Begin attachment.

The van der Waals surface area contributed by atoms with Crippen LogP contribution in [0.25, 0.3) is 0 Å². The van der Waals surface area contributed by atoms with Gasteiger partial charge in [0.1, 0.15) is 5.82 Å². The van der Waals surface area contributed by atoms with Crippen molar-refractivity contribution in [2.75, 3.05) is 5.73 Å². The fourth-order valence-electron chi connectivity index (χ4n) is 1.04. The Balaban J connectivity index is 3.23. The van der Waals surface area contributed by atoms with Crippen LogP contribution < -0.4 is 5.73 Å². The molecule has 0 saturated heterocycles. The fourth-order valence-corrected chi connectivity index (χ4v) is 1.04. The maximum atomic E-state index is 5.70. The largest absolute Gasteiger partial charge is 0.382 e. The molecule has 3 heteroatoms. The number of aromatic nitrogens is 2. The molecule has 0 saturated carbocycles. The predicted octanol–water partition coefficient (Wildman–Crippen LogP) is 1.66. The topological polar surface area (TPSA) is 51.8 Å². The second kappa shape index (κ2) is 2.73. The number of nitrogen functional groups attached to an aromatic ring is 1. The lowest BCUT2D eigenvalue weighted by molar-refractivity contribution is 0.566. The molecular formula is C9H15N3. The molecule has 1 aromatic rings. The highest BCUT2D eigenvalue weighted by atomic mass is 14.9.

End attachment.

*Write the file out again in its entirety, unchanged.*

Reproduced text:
The van der Waals surface area contributed by atoms with Crippen LogP contribution in [0.25, 0.3) is 0 Å². The van der Waals surface area contributed by atoms with Gasteiger partial charge in [0.1, 0.15) is 5.82 Å². The van der Waals surface area contributed by atoms with Crippen molar-refractivity contribution in [2.75, 3.05) is 5.73 Å². The fourth-order valence-electron chi connectivity index (χ4n) is 1.04. The Balaban J connectivity index is 3.23. The van der Waals surface area contributed by atoms with Crippen LogP contribution < -0.4 is 5.73 Å². The molecule has 0 saturated heterocycles. The fourth-order valence-corrected chi connectivity index (χ4v) is 1.04. The maximum atomic E-state index is 5.70. The largest absolute Gasteiger partial charge is 0.382 e. The molecule has 3 heteroatoms. The number of aromatic nitrogens is 2. The molecule has 0 saturated carbocycles. The predicted octanol–water partition coefficient (Wildman–Crippen LogP) is 1.66. The topological polar surface area (TPSA) is 51.8 Å². The second kappa shape index (κ2) is 2.73. The number of nitrogen functional groups attached to an aromatic ring is 1. The lowest BCUT2D eigenvalue weighted by molar-refractivity contribution is 0.566. The molecular formula is C9H15N3. The molecule has 1 aromatic rings. The highest BCUT2D eigenvalue weighted by atomic mass is 14.9.